I'm having a small design issue with a Checkers game to be done in Java--
I'm not really worried about coding it, I can do that.
The problem is listing out the dependencies between classes.
For example, what should be responsible for what?
IF I code the program with the checkers pieces being capable of moving on the board, they need to know where they are on the board.
The problem with this? Should pieces really be responsible for knowing where they are on the board, or should they simply be 'used' as pieces?
The problem is broken down into two cases (and could be broken down into more, but for now let's say two cases).
The first case--
Piece base class, BlackPiece and RedPiece derived classes.
CheckersEngine emulates where the pieces can move within the board (adds movement restrictions, etc).
With this method, a piece (since it's really just "a piece") is only responsible for knowing if it has been attacked and killed. It does NOT hold responsibility for moving, since the piece is just "a piece."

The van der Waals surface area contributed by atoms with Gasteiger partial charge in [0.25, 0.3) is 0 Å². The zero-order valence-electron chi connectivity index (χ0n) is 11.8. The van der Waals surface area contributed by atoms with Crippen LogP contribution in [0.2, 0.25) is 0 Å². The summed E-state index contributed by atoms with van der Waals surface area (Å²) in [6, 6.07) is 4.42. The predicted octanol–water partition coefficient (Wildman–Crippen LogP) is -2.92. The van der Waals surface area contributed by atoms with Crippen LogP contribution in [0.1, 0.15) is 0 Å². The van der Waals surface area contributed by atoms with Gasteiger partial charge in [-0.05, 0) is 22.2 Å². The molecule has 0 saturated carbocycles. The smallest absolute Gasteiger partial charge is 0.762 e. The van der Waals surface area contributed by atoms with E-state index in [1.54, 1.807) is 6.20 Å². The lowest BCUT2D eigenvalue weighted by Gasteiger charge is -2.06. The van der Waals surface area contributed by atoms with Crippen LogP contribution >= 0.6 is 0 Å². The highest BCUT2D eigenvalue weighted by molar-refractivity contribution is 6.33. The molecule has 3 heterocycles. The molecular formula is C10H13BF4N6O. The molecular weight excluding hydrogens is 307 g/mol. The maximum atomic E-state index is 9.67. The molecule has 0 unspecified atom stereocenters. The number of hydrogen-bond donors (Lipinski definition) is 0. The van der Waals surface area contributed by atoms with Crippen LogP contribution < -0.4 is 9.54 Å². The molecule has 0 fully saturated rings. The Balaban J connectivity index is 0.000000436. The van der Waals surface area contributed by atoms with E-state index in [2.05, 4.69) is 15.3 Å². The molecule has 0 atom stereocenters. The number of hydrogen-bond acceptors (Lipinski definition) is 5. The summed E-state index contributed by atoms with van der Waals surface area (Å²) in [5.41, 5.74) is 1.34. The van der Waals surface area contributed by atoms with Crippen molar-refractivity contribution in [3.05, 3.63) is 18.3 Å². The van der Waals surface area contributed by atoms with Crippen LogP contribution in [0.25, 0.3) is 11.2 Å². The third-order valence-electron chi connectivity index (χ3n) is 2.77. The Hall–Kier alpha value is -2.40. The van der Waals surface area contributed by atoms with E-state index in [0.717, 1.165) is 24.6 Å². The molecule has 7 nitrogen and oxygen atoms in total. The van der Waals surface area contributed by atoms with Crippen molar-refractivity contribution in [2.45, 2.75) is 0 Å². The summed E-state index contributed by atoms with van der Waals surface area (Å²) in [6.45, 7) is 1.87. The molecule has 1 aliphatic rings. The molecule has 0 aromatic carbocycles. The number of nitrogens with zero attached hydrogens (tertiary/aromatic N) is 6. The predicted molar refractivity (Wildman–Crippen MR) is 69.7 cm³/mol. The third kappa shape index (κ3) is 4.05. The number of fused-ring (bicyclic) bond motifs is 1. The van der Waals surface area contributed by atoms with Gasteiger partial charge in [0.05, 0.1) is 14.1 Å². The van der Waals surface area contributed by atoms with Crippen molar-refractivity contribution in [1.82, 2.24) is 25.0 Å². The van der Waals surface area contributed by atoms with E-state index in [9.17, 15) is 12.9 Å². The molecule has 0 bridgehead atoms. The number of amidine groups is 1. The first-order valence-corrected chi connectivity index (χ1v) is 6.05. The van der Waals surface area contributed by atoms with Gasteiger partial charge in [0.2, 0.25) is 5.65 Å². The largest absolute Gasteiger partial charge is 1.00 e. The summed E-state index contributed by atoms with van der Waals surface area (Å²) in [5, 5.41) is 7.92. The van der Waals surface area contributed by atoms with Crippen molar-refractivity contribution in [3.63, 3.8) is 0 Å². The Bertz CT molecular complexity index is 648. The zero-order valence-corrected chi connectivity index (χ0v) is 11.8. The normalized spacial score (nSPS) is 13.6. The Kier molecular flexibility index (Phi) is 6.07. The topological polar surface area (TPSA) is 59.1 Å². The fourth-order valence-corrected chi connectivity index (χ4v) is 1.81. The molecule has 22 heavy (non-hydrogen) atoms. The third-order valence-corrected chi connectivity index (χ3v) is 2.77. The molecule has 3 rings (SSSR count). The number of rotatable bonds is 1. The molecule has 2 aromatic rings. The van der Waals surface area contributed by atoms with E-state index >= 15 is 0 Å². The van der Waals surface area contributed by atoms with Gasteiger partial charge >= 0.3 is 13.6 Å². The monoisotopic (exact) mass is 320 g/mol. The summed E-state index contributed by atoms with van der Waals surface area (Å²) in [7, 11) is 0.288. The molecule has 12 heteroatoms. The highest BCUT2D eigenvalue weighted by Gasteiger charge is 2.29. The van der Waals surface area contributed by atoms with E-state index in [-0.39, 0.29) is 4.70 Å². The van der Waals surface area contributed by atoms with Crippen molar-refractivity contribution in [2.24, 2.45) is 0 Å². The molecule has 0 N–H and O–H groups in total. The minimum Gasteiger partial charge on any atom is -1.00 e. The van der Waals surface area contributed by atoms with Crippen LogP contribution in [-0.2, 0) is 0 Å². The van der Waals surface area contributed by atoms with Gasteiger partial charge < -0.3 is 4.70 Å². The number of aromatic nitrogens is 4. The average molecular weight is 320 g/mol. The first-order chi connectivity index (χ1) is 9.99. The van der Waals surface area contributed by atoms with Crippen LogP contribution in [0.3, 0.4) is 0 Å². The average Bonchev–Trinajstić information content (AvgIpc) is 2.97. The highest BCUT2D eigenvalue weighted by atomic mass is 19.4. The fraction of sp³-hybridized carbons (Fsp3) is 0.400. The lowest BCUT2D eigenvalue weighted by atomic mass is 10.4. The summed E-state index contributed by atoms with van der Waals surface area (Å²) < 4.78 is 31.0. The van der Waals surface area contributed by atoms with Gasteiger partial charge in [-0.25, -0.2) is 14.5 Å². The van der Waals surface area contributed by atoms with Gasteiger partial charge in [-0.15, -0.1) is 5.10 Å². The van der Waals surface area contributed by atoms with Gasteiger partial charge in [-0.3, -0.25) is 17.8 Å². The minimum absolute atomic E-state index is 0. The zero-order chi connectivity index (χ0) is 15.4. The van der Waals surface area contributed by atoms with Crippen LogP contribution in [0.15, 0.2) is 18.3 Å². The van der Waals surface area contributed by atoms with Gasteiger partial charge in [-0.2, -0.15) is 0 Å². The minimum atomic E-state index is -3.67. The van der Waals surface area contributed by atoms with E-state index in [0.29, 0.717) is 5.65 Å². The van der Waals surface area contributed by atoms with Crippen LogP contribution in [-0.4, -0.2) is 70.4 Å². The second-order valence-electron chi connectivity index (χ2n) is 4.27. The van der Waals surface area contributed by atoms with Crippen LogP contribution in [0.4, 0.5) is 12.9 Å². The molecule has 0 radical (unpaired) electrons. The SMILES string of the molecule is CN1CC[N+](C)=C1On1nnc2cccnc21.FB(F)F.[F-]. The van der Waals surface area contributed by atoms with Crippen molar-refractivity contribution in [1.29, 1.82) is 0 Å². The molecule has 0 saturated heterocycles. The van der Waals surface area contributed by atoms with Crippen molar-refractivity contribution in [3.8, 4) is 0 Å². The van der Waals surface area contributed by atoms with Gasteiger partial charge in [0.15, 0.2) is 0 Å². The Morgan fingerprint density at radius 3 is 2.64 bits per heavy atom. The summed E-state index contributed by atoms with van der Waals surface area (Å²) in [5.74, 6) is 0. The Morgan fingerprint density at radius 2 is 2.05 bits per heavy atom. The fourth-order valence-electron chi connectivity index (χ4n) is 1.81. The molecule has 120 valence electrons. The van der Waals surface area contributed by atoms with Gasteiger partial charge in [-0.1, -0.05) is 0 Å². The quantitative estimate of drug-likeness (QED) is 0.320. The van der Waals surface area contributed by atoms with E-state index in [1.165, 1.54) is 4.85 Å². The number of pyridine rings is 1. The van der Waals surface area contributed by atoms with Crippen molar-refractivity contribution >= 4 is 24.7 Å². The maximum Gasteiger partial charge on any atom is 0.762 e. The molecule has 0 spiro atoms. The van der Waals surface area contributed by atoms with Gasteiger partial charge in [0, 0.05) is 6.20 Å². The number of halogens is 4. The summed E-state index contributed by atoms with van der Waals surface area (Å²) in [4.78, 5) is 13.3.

The problem with this? I'm no forcing the board to determine when a piece moves and where.
I thought the design for that would be sloppy, and tedious. Sure it is the Engine's responsibility to make the game run, but I just felt that this design could be improved.
The second method results in pieces being more than pieces - they are now CheckersPieces. CheckersPieces know their direction of movement within a given CheckersBoard (so they must have a reference to the Engine).
I don't mind this pattern, because now within the actual Engine, upon loading I can simply call upon "move" for a piece and the piece will move with its given direction.
For some reason I feel a bit stuck. It feels as if the pieces now have too much responsibility?
Really, I just want to know if my approach is correct (and, just as a reminded, my approach is the second method).